Democracy is in a state of fundamental change in our country and I do not just mean the recent election. As a nation we have been navel-gazing on the EU since 1973 and on devolution for about as long. The seemingly insoluble questions of whether the UK should be in or out of the EU and whether the UK should even continue in its current form has prompted our politicians to abdicate their responsibilities via referenda.
I have never been a fan of referenda and the more I see of an electorate obsessed with the daily routine of the Kardashians and other such trivia, the less inclined I feel to trust any form of direct democracy.
The rhetoric of referenda hinges on the premise nothing is more democratic than one man, one vote. The problem of course is that where momentous and irreversible constitutional change is concerned, a referendum means one man, one vote, once only. Having obtained their majority the proponents of change never offer the electorate a chance to think again. That assumes of course the change is reversible.
If the UK were to leave the EU our exit would be permanent. French and Germans would never re-admit our troublesome little country no matter how much we might beg. No such decision, therefore, should be made by a thin majority on a poor turnout, and no monumental change of any kind should be influenced by short-term sentiment.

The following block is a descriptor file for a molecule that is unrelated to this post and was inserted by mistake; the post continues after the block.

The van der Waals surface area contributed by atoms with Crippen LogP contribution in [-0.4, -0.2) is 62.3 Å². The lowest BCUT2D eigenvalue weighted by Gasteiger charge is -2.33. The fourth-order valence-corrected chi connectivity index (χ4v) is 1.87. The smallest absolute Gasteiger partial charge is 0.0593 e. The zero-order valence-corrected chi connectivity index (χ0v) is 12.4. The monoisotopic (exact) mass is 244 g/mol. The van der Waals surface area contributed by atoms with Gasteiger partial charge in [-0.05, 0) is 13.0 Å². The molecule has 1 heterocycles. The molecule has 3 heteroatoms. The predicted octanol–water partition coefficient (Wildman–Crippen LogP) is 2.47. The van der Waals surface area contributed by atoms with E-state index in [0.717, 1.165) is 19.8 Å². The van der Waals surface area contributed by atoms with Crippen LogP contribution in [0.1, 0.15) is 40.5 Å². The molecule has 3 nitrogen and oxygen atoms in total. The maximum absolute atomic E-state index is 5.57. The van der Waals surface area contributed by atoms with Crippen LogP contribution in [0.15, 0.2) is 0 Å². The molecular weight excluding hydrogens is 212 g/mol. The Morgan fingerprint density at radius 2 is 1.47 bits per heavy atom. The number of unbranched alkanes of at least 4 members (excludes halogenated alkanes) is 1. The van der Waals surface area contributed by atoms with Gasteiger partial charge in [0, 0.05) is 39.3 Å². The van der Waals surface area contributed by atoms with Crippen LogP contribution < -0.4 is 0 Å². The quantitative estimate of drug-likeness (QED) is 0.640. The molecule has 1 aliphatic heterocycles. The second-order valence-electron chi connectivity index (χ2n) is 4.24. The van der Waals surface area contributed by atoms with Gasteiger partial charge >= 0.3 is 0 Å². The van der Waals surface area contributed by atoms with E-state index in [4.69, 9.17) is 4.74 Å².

The old adage is that a lie can be halfway around the world before the truth has its boots on. In the internet age a lie can go around the world several times before the truth has even got its socks out of the drawer. Demagogues cannot con all the people all the time but they can con them for the duration of an election. The Zinoviev letter of 1924 and the Post Office Savings Scare of 1931 provide the template.
Our country’s future should not be made hostage to a new Gulf of Tonkin or Gleiwitz Radio Station incident. Republican though I am I do not believe a 1000 year old institution should be swept away on the kind of emotional spasm we saw when a popular princess died tragically at the hands of a drunk driver. Nor should we accept the destruction of the Union just because our fellow Britons north of the border have momentarily overdosed on Braveheart haggis and Johnny Walker.
The referendum has its place but the people need a cooling off period. Any future referendum should require three ballots over a three-year period, each 18 months apart. Each ballot should require a minimum 75 per cent turnout and a two-thirds majority for the change proposed.
A failure in the first or second vote should be an immediate end to the matter and once a proposition has fallen it should not be voted on again for at least 25 years. Those who seek to change our country and its place in the world irreversibly and forever should have the people with them.
If they cannot keep the people with them for even three years, who do they think they are kidding?